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Page Volume 17, Number 7

Aug 26, 2014

Publishers Choose Quality over Quantity for Online Advertising

While it might seem like a crazy idea, publishers are paring back the number of ads on their websites in favour of higher-priced, higher-impact advertisements. The result is a more streamlined appearance with more creative, eye-catching ads.

Major publications are making the move to downsize the number of ads on their websites. The Chicago Tribune dropped from around ten ads on article pages down to five; USA Today cut their number of ads in half when they re-launched two years ago; and Hearst's magazine sites have pared down their number of standard units in exchange for high-impact and native ads that run in the editorial stream. USA Today has experienced quite a bit of success with this tactic: it is responsible for much of their growth in digital advertising revenue.

Since there are fewer ads on a page, advertisers are given a larger voice (at premium prices) and more exclusivity. There aren't tons of other ads fighting to be seen and heard surrounding them. These units have a higher impact on the visitor and the advertisers have more of a chance to create appealing creative.

Publishers are able to more seamlessly integrate the advertisements around their content, often using their usual editorial tools to create a better, cleaner visual experience. The less clutter on the page, the more the visitors are able to experience what is there.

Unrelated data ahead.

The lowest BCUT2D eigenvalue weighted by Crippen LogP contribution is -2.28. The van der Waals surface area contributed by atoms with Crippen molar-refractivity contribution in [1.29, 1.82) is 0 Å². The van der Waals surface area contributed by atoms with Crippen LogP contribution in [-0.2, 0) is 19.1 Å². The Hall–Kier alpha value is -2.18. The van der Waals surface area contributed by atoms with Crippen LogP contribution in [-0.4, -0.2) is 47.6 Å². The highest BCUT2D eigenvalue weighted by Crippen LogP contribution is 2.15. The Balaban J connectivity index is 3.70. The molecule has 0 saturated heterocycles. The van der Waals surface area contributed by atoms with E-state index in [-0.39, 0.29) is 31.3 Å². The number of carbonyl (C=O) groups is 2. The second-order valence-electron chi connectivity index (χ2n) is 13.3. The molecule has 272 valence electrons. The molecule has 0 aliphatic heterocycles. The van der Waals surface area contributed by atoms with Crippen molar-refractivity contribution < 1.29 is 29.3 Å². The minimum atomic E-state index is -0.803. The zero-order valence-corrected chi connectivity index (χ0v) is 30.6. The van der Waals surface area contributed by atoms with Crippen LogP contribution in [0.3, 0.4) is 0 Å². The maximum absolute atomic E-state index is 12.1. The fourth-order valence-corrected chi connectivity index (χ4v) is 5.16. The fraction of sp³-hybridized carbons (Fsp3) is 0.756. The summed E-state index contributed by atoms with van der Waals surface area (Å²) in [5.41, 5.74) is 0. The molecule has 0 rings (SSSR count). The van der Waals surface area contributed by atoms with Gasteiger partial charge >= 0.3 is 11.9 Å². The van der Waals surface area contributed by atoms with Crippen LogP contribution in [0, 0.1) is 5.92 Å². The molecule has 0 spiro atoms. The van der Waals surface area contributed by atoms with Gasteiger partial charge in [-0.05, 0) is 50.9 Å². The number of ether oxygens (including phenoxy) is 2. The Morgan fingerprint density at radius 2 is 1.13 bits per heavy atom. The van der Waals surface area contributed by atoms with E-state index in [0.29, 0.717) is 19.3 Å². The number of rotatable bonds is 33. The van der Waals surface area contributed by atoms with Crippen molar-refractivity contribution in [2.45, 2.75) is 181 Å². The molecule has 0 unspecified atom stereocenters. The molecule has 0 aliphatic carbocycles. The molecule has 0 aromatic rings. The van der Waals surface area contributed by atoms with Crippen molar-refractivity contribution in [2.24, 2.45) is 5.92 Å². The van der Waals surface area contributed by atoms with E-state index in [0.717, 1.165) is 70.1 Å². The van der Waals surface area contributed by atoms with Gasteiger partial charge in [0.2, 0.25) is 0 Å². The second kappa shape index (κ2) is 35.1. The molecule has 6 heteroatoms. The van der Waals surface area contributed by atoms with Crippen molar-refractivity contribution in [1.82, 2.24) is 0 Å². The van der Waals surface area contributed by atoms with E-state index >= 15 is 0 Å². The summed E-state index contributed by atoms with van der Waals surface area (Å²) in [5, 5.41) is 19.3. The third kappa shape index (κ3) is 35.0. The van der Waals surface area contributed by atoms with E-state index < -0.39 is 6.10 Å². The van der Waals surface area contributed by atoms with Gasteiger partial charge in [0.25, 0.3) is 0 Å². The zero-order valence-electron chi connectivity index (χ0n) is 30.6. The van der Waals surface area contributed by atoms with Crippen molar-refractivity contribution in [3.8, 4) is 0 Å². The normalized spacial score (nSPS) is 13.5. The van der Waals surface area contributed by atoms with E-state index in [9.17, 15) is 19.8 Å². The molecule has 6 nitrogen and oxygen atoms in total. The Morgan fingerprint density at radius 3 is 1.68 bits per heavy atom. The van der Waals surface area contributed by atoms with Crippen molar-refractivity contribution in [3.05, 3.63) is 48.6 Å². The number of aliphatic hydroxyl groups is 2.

Steve Goldberg, managing director at Empirical Media Advisors, says that his typical client receives around 60% of its revenue for high impact units, up from 35%. Any remaining standard units are usually bonused or sold at a very low rate, giving the brand the ability to be seen on the rest of the site.

Publishers are able to recover any lost revenue from this strategy as standard units typically cost ten times less than larger, higher-impact ads.

However, publishers need to ensure that if they want to charge advertisers premium prices, their website needs to have the right balance of a great user experience and the ability to back up costs with metrics from a brand lift or engagement study. Bill Adee, EVP of digital for Tribune Publishing, reasons that "it's hard to make the argument if your page looks like a Nascar paint job to ask for digital subscriptions."

Source: "Publishers try crazy idea: fewer ads, higher pricing," Digiday, August 8, 2014.


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